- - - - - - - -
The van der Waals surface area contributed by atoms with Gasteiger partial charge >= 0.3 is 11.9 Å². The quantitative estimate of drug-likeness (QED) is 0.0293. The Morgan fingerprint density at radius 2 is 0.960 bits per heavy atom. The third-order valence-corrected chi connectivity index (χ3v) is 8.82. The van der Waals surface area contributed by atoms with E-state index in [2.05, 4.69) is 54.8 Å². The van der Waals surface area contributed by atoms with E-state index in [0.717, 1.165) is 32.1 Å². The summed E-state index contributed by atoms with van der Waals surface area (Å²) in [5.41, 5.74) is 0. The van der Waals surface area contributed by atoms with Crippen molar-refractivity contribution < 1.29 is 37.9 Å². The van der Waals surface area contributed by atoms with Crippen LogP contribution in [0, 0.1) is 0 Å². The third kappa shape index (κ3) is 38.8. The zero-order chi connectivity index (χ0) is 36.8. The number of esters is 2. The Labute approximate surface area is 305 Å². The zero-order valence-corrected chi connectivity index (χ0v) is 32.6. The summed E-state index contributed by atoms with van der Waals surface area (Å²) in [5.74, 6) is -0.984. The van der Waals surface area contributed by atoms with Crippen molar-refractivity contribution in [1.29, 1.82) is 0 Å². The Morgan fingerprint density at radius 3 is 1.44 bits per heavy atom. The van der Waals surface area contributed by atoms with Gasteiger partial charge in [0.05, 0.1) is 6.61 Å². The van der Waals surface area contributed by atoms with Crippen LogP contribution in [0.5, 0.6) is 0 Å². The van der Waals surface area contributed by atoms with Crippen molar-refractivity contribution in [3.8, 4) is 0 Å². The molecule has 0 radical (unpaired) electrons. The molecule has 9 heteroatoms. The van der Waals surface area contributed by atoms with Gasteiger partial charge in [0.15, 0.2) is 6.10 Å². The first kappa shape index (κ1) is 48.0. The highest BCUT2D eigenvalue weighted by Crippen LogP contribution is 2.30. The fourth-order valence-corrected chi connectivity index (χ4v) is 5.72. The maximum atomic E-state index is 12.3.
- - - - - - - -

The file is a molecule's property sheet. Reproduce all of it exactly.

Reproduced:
The van der Waals surface area contributed by atoms with Gasteiger partial charge >= 0.3 is 11.9 Å². The quantitative estimate of drug-likeness (QED) is 0.0293. The Morgan fingerprint density at radius 2 is 0.960 bits per heavy atom. The third-order valence-corrected chi connectivity index (χ3v) is 8.82. The van der Waals surface area contributed by atoms with E-state index in [2.05, 4.69) is 54.8 Å². The van der Waals surface area contributed by atoms with E-state index in [0.717, 1.165) is 32.1 Å². The summed E-state index contributed by atoms with van der Waals surface area (Å²) in [5.41, 5.74) is 0. The van der Waals surface area contributed by atoms with Crippen molar-refractivity contribution < 1.29 is 37.9 Å². The van der Waals surface area contributed by atoms with Crippen LogP contribution in [0, 0.1) is 0 Å². The third kappa shape index (κ3) is 38.8. The zero-order chi connectivity index (χ0) is 36.8. The number of esters is 2. The Labute approximate surface area is 305 Å². The zero-order valence-corrected chi connectivity index (χ0v) is 32.6. The summed E-state index contributed by atoms with van der Waals surface area (Å²) in [5.74, 6) is -0.984. The van der Waals surface area contributed by atoms with Crippen molar-refractivity contribution in [1.29, 1.82) is 0 Å². The Morgan fingerprint density at radius 3 is 1.44 bits per heavy atom. The van der Waals surface area contributed by atoms with Gasteiger partial charge in [0.05, 0.1) is 6.61 Å². The van der Waals surface area contributed by atoms with Crippen LogP contribution in [0.5, 0.6) is 0 Å². The van der Waals surface area contributed by atoms with Crippen molar-refractivity contribution in [3.8, 4) is 0 Å². The molecule has 0 radical (unpaired) electrons. The molecule has 9 heteroatoms. The van der Waals surface area contributed by atoms with Gasteiger partial charge in [0.15, 0.2) is 6.10 Å². The first kappa shape index (κ1) is 48.0. The highest BCUT2D eigenvalue weighted by Crippen LogP contribution is 2.30. The fourth-order valence-corrected chi connectivity index (χ4v) is 5.72. The maximum atomic E-state index is 12.3.